Imagine walking the streets of a foreign city late at night. You’ve just arrived after a long, dark drive, and you’ve been warned that this city is notorious for crime. Despite knowing the potential danger, you yearn to investigate your surroundings. You toughen up and prepare to dive deep into an investigation, doing whatever it takes to protect yourself during your “private eye” style quest. Though at first it may not appear obvious, this is the situation in which protagonist Oscar Fate finds himself in Part Three of Robert Falls’ and Seth Bockley’s five-part stage adaptation of Roberto Bolaño’s 2666, aptly titled “The Part About Fate.”
Bolaño was a fan of pulp fiction and found inspiration for his writing in the detective genre. He stated that if he could not be a writer, he would have wanted to be a homicide detective. While the influence of the detective genre is perhaps most evident in his novel The Savage Detectives, 2666 uses conventions from the noir genre as well. As Daniel Zalewski explained in a 2007 The New Yorker article, “Bolaño’s fiction repeatedly features a noirish hunt for a missing writer. For Bolaño, whose protagonists are usually poets, the detective plot adds bounce to stories that might otherwise seem leadenly preoccupied with literary matters.” This is certainly true of 2666, which begins with a group of European academics on the hunt for an elusive author, Benno von Archimboldi. The academics’ search leads them into the heart of the fictional Santa Teresa, Mexico—a dark city known for the unsolved murders of hundreds of women.
Oscar finds himself in this exact city in the third part of the novel and play, the part that most closely coincides with the conventions of the detective genre. And in particular, Oscar’s journey through Santa Teresa echoes that of one of the most famous American “hard boiled” detectives, Sam Spade. The latter was introduced in Dashiell Hammett’s 1929 novel The Maltese Falcon, which was also made into a popular 1941 film by John Huston—now largely considered the first film noir. In the novel, Spade must navigate the mean streets of San Francisco in order to investigate the murder of his business partner, Miles Archer. Similarly, Oscar has to maneuver the terrain of Santa Teresa in 2666 in order to accomplish his assignment as a journalist. Oscar, an investigative reporter from Harlem, New York, comes to the city to cover a boxing match after the sports reporter of the publication he writes for mysteriously dies. But once Oscar arrives in Mexico, he becomes far more interested in investigating the murders of the women working at the local maquiladoras (factories).
Like the audience, Oscar is an outsider in Santa Teresa and thus becomes a surrogate, guiding viewers through the mysterious city. Though he does not actively attempt to solve the murders, he does take an explicit interest in reporting on this ignored mystery. In the play, he tells his editor that he wants to write “a sketch of the industrial landscape in the third world. A piece of reportage about the current situation in Mexico, a panorama of the border, a serious crime story…” This line of dialogue both cements Santa Teresa’s role as a noir city and a symbol of sin and also underscores Oscar’s role as the “detective” within this narrative thread of 2666. And though Oscar wants to investigate this story, he soon becomes entrenched with a crowd himself that resonates with the dark and dubious image of Santa Teresa. He attends the boxing match with four locals: Charly, Chucho, Rosa and Rosita. Oscar takes a particular interest in Rosa, but her close friend Rosita could be said to fit the role of another famous noir figure: the femme fatale. While Rosa is the symbolic “damsel in distress” who Oscar feels compelled to protect from the aggressive Chucho, Rosita’s character is more morally ambiguous. In the film noir tradition, femme fatales are both alluring and destructive figures—characteristics Rosita displays throughout her time with Oscar.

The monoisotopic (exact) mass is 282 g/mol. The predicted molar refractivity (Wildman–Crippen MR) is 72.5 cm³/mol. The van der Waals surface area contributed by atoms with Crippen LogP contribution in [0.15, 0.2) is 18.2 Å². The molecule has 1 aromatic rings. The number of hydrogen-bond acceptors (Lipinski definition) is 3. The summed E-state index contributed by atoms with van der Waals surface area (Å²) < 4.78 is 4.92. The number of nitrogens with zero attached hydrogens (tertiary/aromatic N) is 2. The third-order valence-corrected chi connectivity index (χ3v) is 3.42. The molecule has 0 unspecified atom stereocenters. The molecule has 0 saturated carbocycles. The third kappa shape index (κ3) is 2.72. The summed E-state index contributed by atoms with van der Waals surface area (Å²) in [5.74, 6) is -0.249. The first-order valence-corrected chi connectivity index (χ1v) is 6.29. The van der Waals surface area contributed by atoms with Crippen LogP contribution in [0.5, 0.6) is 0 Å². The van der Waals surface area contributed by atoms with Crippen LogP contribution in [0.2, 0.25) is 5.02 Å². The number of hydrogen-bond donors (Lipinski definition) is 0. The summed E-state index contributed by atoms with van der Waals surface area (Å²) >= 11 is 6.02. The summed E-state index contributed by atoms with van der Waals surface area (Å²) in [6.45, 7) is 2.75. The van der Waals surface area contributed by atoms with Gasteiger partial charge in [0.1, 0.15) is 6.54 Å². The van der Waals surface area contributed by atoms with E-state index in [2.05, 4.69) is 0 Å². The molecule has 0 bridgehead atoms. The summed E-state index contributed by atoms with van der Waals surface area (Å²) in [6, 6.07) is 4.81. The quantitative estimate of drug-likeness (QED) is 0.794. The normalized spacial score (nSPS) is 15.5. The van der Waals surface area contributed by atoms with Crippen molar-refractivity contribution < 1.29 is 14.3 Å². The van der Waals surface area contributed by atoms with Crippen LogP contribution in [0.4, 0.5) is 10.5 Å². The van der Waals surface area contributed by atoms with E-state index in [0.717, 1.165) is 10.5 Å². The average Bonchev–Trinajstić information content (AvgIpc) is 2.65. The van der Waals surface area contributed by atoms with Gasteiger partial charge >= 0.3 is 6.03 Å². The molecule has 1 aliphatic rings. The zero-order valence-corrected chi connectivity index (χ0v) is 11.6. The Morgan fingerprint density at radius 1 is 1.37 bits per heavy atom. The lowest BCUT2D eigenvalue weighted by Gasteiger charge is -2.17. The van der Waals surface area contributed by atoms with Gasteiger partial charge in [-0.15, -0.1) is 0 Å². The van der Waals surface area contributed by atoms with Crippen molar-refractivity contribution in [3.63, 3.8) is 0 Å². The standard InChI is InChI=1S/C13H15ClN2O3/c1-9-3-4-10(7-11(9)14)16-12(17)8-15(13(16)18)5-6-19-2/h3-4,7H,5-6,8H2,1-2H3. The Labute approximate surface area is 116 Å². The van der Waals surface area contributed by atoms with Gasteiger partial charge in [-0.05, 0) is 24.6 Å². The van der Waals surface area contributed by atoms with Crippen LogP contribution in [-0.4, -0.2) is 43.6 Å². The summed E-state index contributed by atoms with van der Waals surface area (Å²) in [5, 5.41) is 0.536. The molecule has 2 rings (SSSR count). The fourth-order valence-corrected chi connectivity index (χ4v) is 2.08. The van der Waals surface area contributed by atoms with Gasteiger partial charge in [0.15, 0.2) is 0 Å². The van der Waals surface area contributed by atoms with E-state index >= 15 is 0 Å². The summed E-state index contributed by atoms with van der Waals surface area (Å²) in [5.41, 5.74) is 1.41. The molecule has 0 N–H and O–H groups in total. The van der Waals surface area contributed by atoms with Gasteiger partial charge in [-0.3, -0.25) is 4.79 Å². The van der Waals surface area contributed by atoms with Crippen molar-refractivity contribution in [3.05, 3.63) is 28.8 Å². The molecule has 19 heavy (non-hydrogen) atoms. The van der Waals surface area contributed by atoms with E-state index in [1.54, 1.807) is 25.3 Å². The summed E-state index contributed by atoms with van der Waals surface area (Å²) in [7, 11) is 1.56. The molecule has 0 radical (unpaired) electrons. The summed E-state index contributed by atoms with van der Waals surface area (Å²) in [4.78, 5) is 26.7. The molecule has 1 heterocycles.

Oscar’s relationship with Rosa and her friends also highlights another trait of the detective figure: a morally ambiguous nature. Like the cities they traverse, noir detectives need to be tough–and take some rough actions in the course of their investigations. In the case of Oscar, we see this in his willingness to protect Rosa at all costs–even if it means behaving violently against Chucho. In this sense, though, we also see that Oscar is tough enough to combat what he finds in Santa Teresa. Thus, Oscar’s journey in the play also highlights Santa Teresa’s role within 2666 as a symbol for evil and the ills of humanity. Like Sam Spade in The Maltese Falcon, Oscar finds himself hardened by what he witnesses in the city around him. Just as Spade’s resolve to find justice for his business partner represents a human side to his character, Oscar’s willingness to protect Rosa adds a bit of hope into the bleak landscape of city life in 2666.